"He devoted his life to that, and he sort of put my brother and I on the same path, that racism is evil and we have to fight it." Filner stated. "So, he very early got associated with Dr. [Martin Luther] King. He never told me this story but I heard it from Andy Young [the former Mayor of Atlanta and former U.S. Congressman from Georgia's 5th District] when he was campaigning for me for congress, that in '55 or so my dad heard about this minister in Montgomery named King. My dad calls him up and says 'How can I help?' King says 'well I have to raise my own salary, and I gotta make sure my kids have some college money put aside.'"


He continued, "My dad was on his way to a Reform Democratic meeting and got pledges for $100,000 in one night, called King and said 'okay, we've got some money, go to work.' So dad became a fundraiser and an advisor for King. I met King when I was 13, I think. That money became what led him into the formation of the Southern Christian Leadership Conference (SCLC) which was King's organization that he set up to try to bring in this money."

Having been raised in this environment, Bob Filner was also destined to live his life devoted to the fight for civil rights.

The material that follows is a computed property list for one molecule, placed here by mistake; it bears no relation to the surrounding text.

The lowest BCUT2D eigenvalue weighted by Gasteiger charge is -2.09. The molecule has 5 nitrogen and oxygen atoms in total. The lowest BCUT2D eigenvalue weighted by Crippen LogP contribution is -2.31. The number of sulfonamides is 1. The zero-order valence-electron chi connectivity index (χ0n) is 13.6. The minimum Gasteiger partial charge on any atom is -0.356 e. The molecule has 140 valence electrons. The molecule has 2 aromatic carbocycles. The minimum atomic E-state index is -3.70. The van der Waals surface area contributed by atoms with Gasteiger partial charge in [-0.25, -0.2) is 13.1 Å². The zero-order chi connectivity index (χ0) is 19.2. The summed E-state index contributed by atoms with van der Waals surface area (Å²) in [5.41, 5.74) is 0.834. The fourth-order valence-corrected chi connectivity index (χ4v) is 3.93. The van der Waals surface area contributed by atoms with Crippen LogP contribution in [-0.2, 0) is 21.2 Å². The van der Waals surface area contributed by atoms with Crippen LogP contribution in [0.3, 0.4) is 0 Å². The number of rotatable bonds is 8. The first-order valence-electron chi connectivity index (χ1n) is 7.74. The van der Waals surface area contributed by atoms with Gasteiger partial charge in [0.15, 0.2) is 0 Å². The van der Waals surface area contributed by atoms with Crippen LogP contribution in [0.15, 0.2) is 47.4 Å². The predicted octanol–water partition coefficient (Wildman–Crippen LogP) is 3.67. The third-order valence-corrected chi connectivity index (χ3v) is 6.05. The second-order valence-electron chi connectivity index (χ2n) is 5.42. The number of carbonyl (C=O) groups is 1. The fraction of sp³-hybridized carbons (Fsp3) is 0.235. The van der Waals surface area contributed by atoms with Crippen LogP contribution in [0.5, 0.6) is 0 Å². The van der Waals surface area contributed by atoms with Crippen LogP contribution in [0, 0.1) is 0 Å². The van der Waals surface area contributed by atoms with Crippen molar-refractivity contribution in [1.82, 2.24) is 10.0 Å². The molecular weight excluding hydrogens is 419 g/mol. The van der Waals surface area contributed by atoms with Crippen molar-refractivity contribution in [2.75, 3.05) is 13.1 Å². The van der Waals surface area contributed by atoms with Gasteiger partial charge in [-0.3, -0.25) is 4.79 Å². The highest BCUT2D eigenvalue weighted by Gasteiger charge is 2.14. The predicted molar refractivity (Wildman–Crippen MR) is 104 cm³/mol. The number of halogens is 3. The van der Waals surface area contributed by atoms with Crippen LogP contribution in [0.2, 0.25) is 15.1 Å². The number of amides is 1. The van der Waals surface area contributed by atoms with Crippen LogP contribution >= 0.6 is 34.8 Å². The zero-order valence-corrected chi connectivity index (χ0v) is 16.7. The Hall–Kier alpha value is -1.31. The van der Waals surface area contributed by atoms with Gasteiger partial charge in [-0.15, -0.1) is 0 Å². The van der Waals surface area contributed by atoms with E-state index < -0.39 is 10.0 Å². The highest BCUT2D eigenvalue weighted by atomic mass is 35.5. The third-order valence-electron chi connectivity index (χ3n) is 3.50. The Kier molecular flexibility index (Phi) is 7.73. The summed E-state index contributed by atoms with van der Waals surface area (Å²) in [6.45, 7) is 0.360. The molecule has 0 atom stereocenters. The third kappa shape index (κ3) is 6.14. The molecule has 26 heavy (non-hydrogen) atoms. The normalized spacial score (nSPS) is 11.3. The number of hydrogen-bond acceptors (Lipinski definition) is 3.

Filner entered politics at the faculty level while working as a professor of history at San Diego State University. When the school board planned to close the elementary school that his children, Erin and Adam, attended, he first organized a parent committee to fight the closure, and in 1979 challenged and defeated Dorothea Edminston for her seat on the school board.

"What has stuck with me most is the optimism of political change," Filner said. "I mean, if people get involved we can do things. We didn't make America perfect [during the Freedom Rides] but we significantly changed it, and that optimism stays with me. I ran for the school board because I was trying to stop the closing of Erin's elementary school and I figured let's run for election and try to stop it, and we did. It's still open today."

In 1987, FIlner was elected to the San Diego City Council, and in 1993, he was elected to the U.S. House of Representatives, where he continues to serve and is Chairman of the House Veterans' Affairs Committee. He is currently considering a Mayoral run in San Diego, but is still undecided.

Like Father, Like Daughter


Filner's daughter, Erin, is a middle school school teacher in New York state. Having been raised in a home that fought for civil rights, she too has immersed herself in civil rights activism. She runs two after-school programs, CATCH, and Pride in Purple (PIP).

Erin was close with her grandfather and recalled fond memories. "From a very early age, my grandfather taught us that we had a responsibility to leave the world better than when we came into it," she said. "He used to drive us through Harlem when he would pick us up from the airport … he would point to the homeless people and say, 'There is another defeated man!' – It was clear that we were not allowed to accept such conditions in our country."